The data collected by the European Forest Fire Information System (EFFIS) in five countries in the South-European Mediterranean area (Portugal, Spain, France, Italy and Greece) show that more than a million and a half wildfires originated from 1980 to 2009, and 14,367 million hectares were
The end of 2012 knocks at our door and, according to provisional data from the Department of Agriculture, Food and Environment, we leave behind almost 200,000 hectares destroyed by fire throughout Spanish territory. The total number of fires and attempted arsons nears 15,000, although a
We ask ourselves whether natural populations, abiotic properties and the economy and society in the affected area will recover over time. This question comes up after each wildfire but to answer it is complex.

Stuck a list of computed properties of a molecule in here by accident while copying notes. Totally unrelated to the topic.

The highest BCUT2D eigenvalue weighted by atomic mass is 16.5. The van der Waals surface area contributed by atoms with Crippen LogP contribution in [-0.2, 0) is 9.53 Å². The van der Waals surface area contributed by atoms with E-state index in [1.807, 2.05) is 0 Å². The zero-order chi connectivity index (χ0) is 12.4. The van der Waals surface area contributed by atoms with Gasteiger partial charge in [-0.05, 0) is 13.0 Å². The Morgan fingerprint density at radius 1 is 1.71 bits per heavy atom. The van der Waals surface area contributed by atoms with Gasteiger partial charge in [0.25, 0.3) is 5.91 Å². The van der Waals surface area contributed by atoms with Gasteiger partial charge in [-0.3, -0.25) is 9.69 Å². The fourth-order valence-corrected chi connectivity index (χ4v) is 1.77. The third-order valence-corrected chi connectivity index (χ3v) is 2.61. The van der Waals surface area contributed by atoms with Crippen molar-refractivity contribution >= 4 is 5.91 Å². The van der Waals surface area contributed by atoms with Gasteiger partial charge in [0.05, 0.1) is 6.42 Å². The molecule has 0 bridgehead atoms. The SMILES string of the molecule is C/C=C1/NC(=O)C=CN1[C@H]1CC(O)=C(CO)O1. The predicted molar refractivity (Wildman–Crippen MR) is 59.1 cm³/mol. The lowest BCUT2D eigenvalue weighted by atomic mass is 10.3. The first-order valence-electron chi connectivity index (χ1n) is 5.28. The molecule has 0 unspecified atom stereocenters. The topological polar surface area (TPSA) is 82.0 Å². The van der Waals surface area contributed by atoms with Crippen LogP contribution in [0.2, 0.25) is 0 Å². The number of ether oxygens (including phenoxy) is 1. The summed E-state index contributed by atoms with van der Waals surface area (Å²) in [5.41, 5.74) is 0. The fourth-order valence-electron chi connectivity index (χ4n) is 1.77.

Forests cover a large part of Catalonia (63%) and this means their management is critical to good spatial planning. Prescribed fires help prevent major wildfires, which have marked recent history, they also help to reintroduce a natural element in the Mediterranean forest: fire.
Fire requires three elements: ignition, oxygen and fuel. All three are present in terrestrial ecosystems, thus fire has become a component of environments. In this sense, the Mediterranean ecosystem’s adaptation to fire is evident.
While scientists speak of fire as a natural process within a cultural landscape, the general public continues to see it as a negative factor. We review the current status of management, science and innovation in this field.
[caption id="attachment_4954" align="alignleft" width="200"] Javier Riera. Making of Fire 1, 2011. Photograph on paper, variable dimensions. / In this Mètode monograph we see through the eyes of the artist Javier Riera (Avilés, 1964). In 2008, with extensive experience behind him, he exhibited at the Museo